Cultural Conflict in The Plumed Serpent and House Made of Dawn
When two cultures are thrown together, tensions can be created within the people of each culture. This disruption can cause unconscious forces to surface that create anxiety, pull people together, or push them in unexpected directions. The genesis and consequences of those psychological forces are examined in D. H. Lawrence's The Plumed Serpent and N. Scott Momaday's House Made of Dawn. In addition to the unfamiliarities and adjustments that might be expected to arise between a primitive native culture and an industrialized urban culture, these novels suggest that individuals in cultural conflict may also be struggling with fundamental spiritual questions that are lurking beneath the consciousness of all people.
Reading these two novels together reveals several similar points of view shared by two authors of widely differing backgrounds. These points of agreement surface as a result of the strains between cultures, and they gain strength and value in that they are products of two perspectives: the dominant European culture and the oppressed native culture. In this way the two books refer to each other often and sympathetically.
In The Plumed Serpent, a sophisticated middle-aged Irish woman struggles to reconcile her loathing for all things Mexican with her unexpected attraction to the leaders of a resurrected pagan Aztec religion. In House Made of Dawn, a Native American veteran of World War II dangles between his inability to fit in successfully with white America and his ambivalent attachment to his Kiowa religious traditions. It is rough sailing for both characters, and at the center of the storm is the uncertainty of how an individual finds a satisfying sense of place and meaning in a brief and turbulent life.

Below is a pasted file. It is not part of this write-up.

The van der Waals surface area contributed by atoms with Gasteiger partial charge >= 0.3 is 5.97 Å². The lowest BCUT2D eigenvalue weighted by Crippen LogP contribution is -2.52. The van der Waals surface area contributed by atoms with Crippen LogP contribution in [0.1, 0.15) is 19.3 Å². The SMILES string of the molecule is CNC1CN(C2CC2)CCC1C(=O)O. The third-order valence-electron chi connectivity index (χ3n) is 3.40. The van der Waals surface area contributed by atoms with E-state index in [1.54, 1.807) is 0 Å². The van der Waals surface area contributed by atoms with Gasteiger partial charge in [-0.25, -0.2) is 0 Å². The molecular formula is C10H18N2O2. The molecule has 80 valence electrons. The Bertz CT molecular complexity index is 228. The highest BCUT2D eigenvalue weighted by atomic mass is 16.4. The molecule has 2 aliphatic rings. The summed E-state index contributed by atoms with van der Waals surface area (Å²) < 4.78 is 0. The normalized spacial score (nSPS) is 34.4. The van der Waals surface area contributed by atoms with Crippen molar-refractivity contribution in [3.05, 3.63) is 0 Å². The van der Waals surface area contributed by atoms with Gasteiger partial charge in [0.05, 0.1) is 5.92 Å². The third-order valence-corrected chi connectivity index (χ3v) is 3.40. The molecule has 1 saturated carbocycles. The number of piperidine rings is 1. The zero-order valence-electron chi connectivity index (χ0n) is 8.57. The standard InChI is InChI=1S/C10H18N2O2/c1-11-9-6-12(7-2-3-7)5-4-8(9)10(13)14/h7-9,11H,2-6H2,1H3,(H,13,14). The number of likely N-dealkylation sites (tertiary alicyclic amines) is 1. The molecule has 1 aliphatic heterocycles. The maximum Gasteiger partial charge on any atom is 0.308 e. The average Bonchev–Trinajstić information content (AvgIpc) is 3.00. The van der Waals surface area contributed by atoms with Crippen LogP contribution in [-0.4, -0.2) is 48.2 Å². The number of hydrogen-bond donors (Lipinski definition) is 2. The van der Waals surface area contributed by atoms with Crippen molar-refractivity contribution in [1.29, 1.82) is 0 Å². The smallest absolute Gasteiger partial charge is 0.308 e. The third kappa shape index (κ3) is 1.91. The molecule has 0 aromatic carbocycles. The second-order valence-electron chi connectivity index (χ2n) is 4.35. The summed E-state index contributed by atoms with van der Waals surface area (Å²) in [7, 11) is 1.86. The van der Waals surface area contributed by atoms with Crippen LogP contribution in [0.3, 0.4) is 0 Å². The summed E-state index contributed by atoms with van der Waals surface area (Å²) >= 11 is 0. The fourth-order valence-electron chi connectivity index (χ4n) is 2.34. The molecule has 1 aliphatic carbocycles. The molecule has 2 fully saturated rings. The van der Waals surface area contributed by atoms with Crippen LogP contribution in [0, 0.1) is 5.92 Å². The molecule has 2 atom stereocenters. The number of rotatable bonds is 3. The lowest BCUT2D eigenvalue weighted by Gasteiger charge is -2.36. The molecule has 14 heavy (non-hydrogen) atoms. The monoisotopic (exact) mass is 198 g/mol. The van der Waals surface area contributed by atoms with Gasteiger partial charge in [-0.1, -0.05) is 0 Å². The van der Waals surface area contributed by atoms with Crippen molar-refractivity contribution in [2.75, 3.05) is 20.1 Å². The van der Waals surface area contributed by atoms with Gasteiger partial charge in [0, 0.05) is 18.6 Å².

From the start, both novels express strong dissatisfaction with European-American industrialized society. Native American Abel can't get his life established and on track in a white world of machines and processes that are separated from nature. Kate, who has been comfortable in the modern world all her life, has now become thoroughly disgusted with pretentious and predictable European-American customs and manners. There is a strong sense of oppression felt by the natives in both novels, which creates an atmosphere of resentment and antagonism against the dominant culture. Fear and retribution is pervasive, finding expression in Abel's friend who has fantasies of slaughtering a wagon train of whites, and also in the dark, seething eyes of the Mexican natives. Both authors also suggest that the mental-spiritual life of the white race is sterile and withering. Abel and Kate, two people living in the borderland between two cultures, are feeling the tension and are in serious need of something new, something different.
That "something" definitely isn't Christianity. A second point of...